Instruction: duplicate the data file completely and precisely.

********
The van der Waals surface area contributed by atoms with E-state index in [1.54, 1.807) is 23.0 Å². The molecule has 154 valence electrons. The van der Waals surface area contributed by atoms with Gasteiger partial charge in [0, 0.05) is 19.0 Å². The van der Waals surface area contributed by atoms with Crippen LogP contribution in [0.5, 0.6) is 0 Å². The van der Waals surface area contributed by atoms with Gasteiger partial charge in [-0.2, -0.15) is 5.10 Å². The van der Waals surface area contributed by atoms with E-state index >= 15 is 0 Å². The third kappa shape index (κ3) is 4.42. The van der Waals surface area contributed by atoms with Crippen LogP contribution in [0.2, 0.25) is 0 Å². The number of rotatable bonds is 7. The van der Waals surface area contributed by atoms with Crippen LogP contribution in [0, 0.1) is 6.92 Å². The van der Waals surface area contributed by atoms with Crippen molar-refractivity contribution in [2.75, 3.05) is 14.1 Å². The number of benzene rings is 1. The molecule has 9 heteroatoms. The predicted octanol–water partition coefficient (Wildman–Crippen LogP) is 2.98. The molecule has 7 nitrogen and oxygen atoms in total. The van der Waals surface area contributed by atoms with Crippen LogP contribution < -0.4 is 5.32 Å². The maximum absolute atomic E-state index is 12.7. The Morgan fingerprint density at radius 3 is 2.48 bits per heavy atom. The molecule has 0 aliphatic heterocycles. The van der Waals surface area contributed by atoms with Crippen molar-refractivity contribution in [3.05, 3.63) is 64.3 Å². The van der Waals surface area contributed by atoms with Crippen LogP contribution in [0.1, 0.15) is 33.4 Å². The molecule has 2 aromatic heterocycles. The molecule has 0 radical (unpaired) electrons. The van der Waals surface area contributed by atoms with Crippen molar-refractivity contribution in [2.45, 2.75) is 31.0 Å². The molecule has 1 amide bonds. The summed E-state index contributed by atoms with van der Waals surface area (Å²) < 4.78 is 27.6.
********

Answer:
The van der Waals surface area contributed by atoms with E-state index in [1.54, 1.807) is 23.0 Å². The molecule has 154 valence electrons. The van der Waals surface area contributed by atoms with Gasteiger partial charge in [0, 0.05) is 19.0 Å². The van der Waals surface area contributed by atoms with Crippen LogP contribution in [0.5, 0.6) is 0 Å². The van der Waals surface area contributed by atoms with Gasteiger partial charge in [-0.2, -0.15) is 5.10 Å². The van der Waals surface area contributed by atoms with E-state index >= 15 is 0 Å². The third kappa shape index (κ3) is 4.42. The van der Waals surface area contributed by atoms with Crippen LogP contribution in [0.2, 0.25) is 0 Å². The number of rotatable bonds is 7. The van der Waals surface area contributed by atoms with Crippen LogP contribution in [0, 0.1) is 6.92 Å². The van der Waals surface area contributed by atoms with Crippen molar-refractivity contribution in [2.75, 3.05) is 14.1 Å². The number of benzene rings is 1. The molecule has 9 heteroatoms. The predicted octanol–water partition coefficient (Wildman–Crippen LogP) is 2.98. The molecule has 7 nitrogen and oxygen atoms in total. The van der Waals surface area contributed by atoms with Crippen LogP contribution < -0.4 is 5.32 Å². The maximum absolute atomic E-state index is 12.7. The Morgan fingerprint density at radius 3 is 2.48 bits per heavy atom. The molecule has 0 aliphatic heterocycles. The van der Waals surface area contributed by atoms with Crippen molar-refractivity contribution in [3.05, 3.63) is 64.3 Å². The van der Waals surface area contributed by atoms with Crippen LogP contribution in [0.1, 0.15) is 33.4 Å². The molecule has 2 aromatic heterocycles. The molecule has 0 radical (unpaired) electrons. The van der Waals surface area contributed by atoms with Crippen molar-refractivity contribution in [2.45, 2.75) is 31.0 Å². The molecule has 1 amide bonds. The summed E-state index contributed by atoms with van der Waals surface area (Å²) < 4.78 is 27.6.